Chobi Mela IV was themed around 'Boundaries', while V has been entitled 'Freedom', more often than not the difference between a boundary and freedom is a thin line. That is the line Munem Wasif straddles in his first solo exhibition in Bangladesh as he goes beyond documentary photography to produce a heart wrenching story of struggle and survival in the era of globalisation. Who needs jute, when plastic will do?
Wasif's exhibition is set in the heart of what used to be the Jute industry in Khulna, but takes place on the narrow winding streets of Dhaka. He chose to exhibit his work at Kalpana Boarding in Shakhari Bazaar, not in one of the more fashionable galleries around town. This is seemingly becoming a new trend in the Dhaka art circuit, opening up ones art to the real public, the passers by, the strangers, the beggars, the lovers, everyone from the disillusioned to the delusional. Art has never been more open than this Chobi Mela, and at the centre of the centre lies Wasif's exhibition, beating through the heart of Dhaka.
As one walks into the exhibition, there is an overwhelming sense of space and without privacy. Wedged in between two six storied buildings, is what can best be defined as a cavity. With dozens of windows on both sides, a sea of eyes peer down into the hole, there are murmurings and whispers both about the pictures and the visitors. It is eerie to say the least. His black and white pictures tell a story without feeling like documentation. Pictures of workers rebelling and taking to the streets over a certain matter could be ideal fodder for a documentary photographer, but Wasif never forgets that after it is all said and done he is an artist. That is not to deconstruct his pictures as simply aesthetically pleasing, he mixes the story with picture and then the picture with art.
Jute has long been a topic of discussion in Bangladesh, the golden fibre has lost its hue and with it hundreds of thousands have lost their livelihoods. Wasif travelled extensively throughout Khulna to come up with his exhibition titled Blood Splinter of Jute. The pictures detail every facet of life of those who worked and work in Jute mills. From the subtle picture of a boy lying down doing his homework to the communal bathing place, the photographs breathe a certain solitude which hangs over the exhibition. Even the picture of hundreds of people sitting at a protest carries with it a sense of loneliness which is easy to understand when put into context. Those people may have sat collectively to fight for their jobs and their livelihoods, but their pain and suffering is not the same. While one thinks of how to keep his family afloat without a job, another may think of how to start one without a job. While some think of the present and to put food on their table today others think of the past and how good times were before. In the end even the collective sit in is individual and while the pain may be amplified by their numbers, the real suffering is done in solitude. That is what Wasif has brought out of his pictures, the individual as a part of the collective.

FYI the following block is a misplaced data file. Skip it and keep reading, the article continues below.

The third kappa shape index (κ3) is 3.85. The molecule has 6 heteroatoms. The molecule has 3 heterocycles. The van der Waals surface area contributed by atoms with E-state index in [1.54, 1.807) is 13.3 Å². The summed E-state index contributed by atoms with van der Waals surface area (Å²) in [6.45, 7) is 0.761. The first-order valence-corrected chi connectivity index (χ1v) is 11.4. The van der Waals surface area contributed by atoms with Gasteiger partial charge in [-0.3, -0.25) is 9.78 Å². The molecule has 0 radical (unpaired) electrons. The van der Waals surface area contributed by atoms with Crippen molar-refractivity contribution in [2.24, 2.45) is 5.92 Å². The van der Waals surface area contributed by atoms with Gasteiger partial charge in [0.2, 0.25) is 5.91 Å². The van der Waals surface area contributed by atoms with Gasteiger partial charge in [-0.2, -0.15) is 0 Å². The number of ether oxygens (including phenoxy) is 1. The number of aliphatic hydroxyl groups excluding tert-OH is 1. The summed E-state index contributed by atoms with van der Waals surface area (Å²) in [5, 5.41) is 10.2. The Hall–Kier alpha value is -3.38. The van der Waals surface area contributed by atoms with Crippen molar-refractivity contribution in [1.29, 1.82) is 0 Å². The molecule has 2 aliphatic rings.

Some pictures stand out the minute one passes them by and Wasif produced more than a few along those lines. In one a lonely woman sits and stitches a bag, while the background opens up to an immense factory with just a few people milling around. Desperation is written all over her face and to understand the root of that feeling one only needs to look at the desolate background. The plant will not be open much longer, but she soldiers on, working till she is told to leave.
The signs of desperation are everywhere and the protest pictures paint the situation in a light one hopes soon to forget. The overcast conditions only add to the melancholy, as labourers take to the streets, fighting anything that will come their way. Those same protests have even claimed a life, and the picture of than man's family without him is as telling as they come. Losing one’s job is one thing, but losing a father, a husband, a bother and a son, that is a different matter altogether. Wasif's exhibition is a call to arms, it both depresses and invigorates. The sad state of our golden fibre is best summed up by the picture of a sweat soaked shirt left to dry by a window. Many thousands have toiled in the name of jute, some have even given up their lives but at the end of the day they have been left disenfranchised and destitute. The government has left them with nothing but the shirt on their back, which as it stands is soaked in blood and sweat. Our country has lost its golden fibre and seemingly our government lacks moral fibre. I leave it for the audience to decide which is of more importance.
(R) thedailystar.net 2009